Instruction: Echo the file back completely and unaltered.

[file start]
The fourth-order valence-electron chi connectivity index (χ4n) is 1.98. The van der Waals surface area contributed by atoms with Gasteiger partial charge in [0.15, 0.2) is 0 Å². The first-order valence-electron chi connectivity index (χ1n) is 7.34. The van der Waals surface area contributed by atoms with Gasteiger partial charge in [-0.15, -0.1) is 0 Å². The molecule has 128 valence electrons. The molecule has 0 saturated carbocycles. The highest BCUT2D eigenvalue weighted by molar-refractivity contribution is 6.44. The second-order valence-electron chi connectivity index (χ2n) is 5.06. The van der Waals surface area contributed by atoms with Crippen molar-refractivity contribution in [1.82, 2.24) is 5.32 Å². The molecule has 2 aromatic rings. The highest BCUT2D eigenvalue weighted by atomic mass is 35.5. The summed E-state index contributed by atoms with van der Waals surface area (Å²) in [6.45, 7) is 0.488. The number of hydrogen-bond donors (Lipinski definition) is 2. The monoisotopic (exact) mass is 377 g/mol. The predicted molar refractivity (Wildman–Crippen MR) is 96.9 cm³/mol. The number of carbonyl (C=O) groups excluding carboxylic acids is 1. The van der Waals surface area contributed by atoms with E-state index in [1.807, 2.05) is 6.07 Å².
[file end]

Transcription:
The fourth-order valence-electron chi connectivity index (χ4n) is 1.98. The van der Waals surface area contributed by atoms with Gasteiger partial charge in [0.15, 0.2) is 0 Å². The first-order valence-electron chi connectivity index (χ1n) is 7.34. The van der Waals surface area contributed by atoms with Gasteiger partial charge in [-0.15, -0.1) is 0 Å². The molecule has 128 valence electrons. The molecule has 0 saturated carbocycles. The highest BCUT2D eigenvalue weighted by molar-refractivity contribution is 6.44. The second-order valence-electron chi connectivity index (χ2n) is 5.06. The van der Waals surface area contributed by atoms with Crippen molar-refractivity contribution in [1.82, 2.24) is 5.32 Å². The molecule has 2 aromatic rings. The highest BCUT2D eigenvalue weighted by atomic mass is 35.5. The summed E-state index contributed by atoms with van der Waals surface area (Å²) in [6.45, 7) is 0.488. The number of hydrogen-bond donors (Lipinski definition) is 2. The monoisotopic (exact) mass is 377 g/mol. The predicted molar refractivity (Wildman–Crippen MR) is 96.9 cm³/mol. The number of carbonyl (C=O) groups excluding carboxylic acids is 1. The van der Waals surface area contributed by atoms with E-state index in [1.807, 2.05) is 6.07 Å².